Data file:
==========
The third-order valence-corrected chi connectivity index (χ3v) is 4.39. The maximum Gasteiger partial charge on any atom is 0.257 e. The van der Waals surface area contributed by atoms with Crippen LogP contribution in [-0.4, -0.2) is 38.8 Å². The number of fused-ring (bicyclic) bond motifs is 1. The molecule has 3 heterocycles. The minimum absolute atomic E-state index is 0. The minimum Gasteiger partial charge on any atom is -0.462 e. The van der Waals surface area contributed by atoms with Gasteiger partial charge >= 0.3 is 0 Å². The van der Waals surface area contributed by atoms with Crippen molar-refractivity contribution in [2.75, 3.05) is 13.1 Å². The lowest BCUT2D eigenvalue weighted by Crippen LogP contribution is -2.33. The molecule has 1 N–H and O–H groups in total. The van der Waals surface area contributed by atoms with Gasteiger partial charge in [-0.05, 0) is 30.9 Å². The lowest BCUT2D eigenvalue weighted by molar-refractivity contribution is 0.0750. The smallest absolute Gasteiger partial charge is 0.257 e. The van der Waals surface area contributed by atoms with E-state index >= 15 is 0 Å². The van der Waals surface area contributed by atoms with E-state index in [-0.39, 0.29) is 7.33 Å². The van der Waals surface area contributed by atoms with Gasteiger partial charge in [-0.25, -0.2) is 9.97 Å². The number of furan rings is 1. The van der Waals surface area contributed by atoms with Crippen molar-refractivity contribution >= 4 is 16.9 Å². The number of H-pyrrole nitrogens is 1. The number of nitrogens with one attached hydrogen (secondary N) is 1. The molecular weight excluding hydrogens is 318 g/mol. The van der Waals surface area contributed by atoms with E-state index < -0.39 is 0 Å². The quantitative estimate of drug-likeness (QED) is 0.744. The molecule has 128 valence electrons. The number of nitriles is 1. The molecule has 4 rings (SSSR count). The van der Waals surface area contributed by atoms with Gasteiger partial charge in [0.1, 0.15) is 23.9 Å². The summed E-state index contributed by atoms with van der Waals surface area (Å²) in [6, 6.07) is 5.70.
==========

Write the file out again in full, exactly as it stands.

The third-order valence-corrected chi connectivity index (χ3v) is 4.39. The maximum Gasteiger partial charge on any atom is 0.257 e. The van der Waals surface area contributed by atoms with Crippen LogP contribution in [-0.4, -0.2) is 38.8 Å². The number of fused-ring (bicyclic) bond motifs is 1. The molecule has 3 heterocycles. The minimum absolute atomic E-state index is 0. The minimum Gasteiger partial charge on any atom is -0.462 e. The van der Waals surface area contributed by atoms with Gasteiger partial charge >= 0.3 is 0 Å². The van der Waals surface area contributed by atoms with Crippen molar-refractivity contribution in [2.75, 3.05) is 13.1 Å². The lowest BCUT2D eigenvalue weighted by Crippen LogP contribution is -2.33. The molecule has 1 N–H and O–H groups in total. The van der Waals surface area contributed by atoms with Gasteiger partial charge in [-0.05, 0) is 30.9 Å². The lowest BCUT2D eigenvalue weighted by molar-refractivity contribution is 0.0750. The smallest absolute Gasteiger partial charge is 0.257 e. The van der Waals surface area contributed by atoms with E-state index >= 15 is 0 Å². The van der Waals surface area contributed by atoms with E-state index in [-0.39, 0.29) is 7.33 Å². The van der Waals surface area contributed by atoms with Gasteiger partial charge in [-0.25, -0.2) is 9.97 Å². The number of furan rings is 1. The van der Waals surface area contributed by atoms with Crippen molar-refractivity contribution >= 4 is 16.9 Å². The number of H-pyrrole nitrogens is 1. The number of nitrogens with one attached hydrogen (secondary N) is 1. The molecular weight excluding hydrogens is 318 g/mol. The van der Waals surface area contributed by atoms with E-state index < -0.39 is 0 Å². The quantitative estimate of drug-likeness (QED) is 0.744. The molecule has 128 valence electrons. The number of nitriles is 1. The molecule has 4 rings (SSSR count). The van der Waals surface area contributed by atoms with Gasteiger partial charge in [0.1, 0.15) is 23.9 Å². The summed E-state index contributed by atoms with van der Waals surface area (Å²) in [6, 6.07) is 5.70.